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The Friars Preachers: The First Hundred Years of the Dominican Order

The Friars Preachers: The First Hundred Years of the Dominican Order

By Daniel S. Prudlo

History Compass, Vol. 8:11 (2010)

16th century version of the Doctrina Christiana
16th century version of the Doctrina Christiana

Abstract: The first 100 years of the Dominican order witnessed the transition from a small group of men dedicated to preaching against the Albigensian heresy in southern France, to a transnational order with thousands of members affecting nearly every area of Latin Christendom. This essay is a short bibliographical overview of the state of Dominican studies for the first 100 years of their existence. It touches briefly upon the foundation, the idea of poverty, University study, preaching, inquisitions, female spirituality, and the Dominican relationship to the papacy. It offers a look both at the necessary sources for a study of the Dominicans, as well as a look at new directions in scholarship about the order.

Introduction: When Dominic of Caleruega began preaching in southern France in the early 1200s, he would have had no idea of the far reaching influence that the band of men he would attract would leave such a broad and enduring influence on medieval history. Growing rapidly (along with the Minorites of St. Francis), the Friars Preachers or, later, the Dominicans, penetrated nearly every corner of medieval life and thought. They brought with them a zeal which spilled over into preaching, teaching, inquisitorial work, crusades and pastoral service. Their alliance with the popes strengthened papal centralization and power, and their learning, coupled with a life of poverty, made a deep impression on their contemporaries. This enabled them to mold religious practice into new and interesting directions, and to revolutionize many of the ways in which pastoral care was administered.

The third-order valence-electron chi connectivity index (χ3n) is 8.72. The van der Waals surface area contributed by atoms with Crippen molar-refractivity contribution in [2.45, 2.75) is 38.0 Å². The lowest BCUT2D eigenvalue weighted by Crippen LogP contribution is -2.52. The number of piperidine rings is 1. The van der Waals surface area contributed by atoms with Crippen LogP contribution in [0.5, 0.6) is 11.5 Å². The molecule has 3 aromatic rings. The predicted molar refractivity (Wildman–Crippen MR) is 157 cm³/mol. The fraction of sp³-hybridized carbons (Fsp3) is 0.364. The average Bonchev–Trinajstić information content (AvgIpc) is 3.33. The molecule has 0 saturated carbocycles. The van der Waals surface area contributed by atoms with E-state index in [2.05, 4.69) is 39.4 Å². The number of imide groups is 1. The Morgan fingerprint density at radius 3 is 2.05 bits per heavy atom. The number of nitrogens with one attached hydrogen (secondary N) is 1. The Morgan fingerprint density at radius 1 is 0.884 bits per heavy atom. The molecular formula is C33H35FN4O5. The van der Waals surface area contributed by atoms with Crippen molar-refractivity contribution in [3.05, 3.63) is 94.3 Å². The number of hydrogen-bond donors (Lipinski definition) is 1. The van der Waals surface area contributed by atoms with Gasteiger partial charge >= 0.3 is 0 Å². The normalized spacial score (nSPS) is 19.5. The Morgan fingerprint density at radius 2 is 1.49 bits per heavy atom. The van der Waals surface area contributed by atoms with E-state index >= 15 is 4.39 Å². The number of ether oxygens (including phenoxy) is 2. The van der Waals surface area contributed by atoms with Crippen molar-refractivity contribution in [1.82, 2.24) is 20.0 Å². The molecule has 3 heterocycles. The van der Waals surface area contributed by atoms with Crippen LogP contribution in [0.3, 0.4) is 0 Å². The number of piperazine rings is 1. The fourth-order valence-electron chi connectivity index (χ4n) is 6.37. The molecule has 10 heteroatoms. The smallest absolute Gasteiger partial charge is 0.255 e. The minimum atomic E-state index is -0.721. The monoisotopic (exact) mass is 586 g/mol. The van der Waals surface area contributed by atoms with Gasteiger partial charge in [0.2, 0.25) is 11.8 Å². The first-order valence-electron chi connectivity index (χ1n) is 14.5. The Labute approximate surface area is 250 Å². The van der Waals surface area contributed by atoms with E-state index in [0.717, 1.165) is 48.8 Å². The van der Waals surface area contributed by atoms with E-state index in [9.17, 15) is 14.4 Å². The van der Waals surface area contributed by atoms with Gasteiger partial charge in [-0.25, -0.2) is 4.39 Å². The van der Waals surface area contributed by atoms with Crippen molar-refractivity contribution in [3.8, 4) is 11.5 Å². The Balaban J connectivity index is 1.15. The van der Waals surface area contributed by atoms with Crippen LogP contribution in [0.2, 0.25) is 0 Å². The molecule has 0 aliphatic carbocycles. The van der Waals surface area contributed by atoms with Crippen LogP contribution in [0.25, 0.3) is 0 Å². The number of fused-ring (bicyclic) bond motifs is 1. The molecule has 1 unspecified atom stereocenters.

Narrating the history of the Dominican order in its first 100 years necessarily involves a great number of areas and focuses of study. It crosses disciplinary boundaries into theology, philosophy, art, architecture, economics, and other disciplines. For this reason the following essay is a broad overview, covering the many different areas critical for understanding the origins, progress, and history of the Dominican order in its foundational period. It intends both to give the student a brief, overview history, as well as discussing major emphases in recent scholarship.

Click here to read this article from Academia.edu



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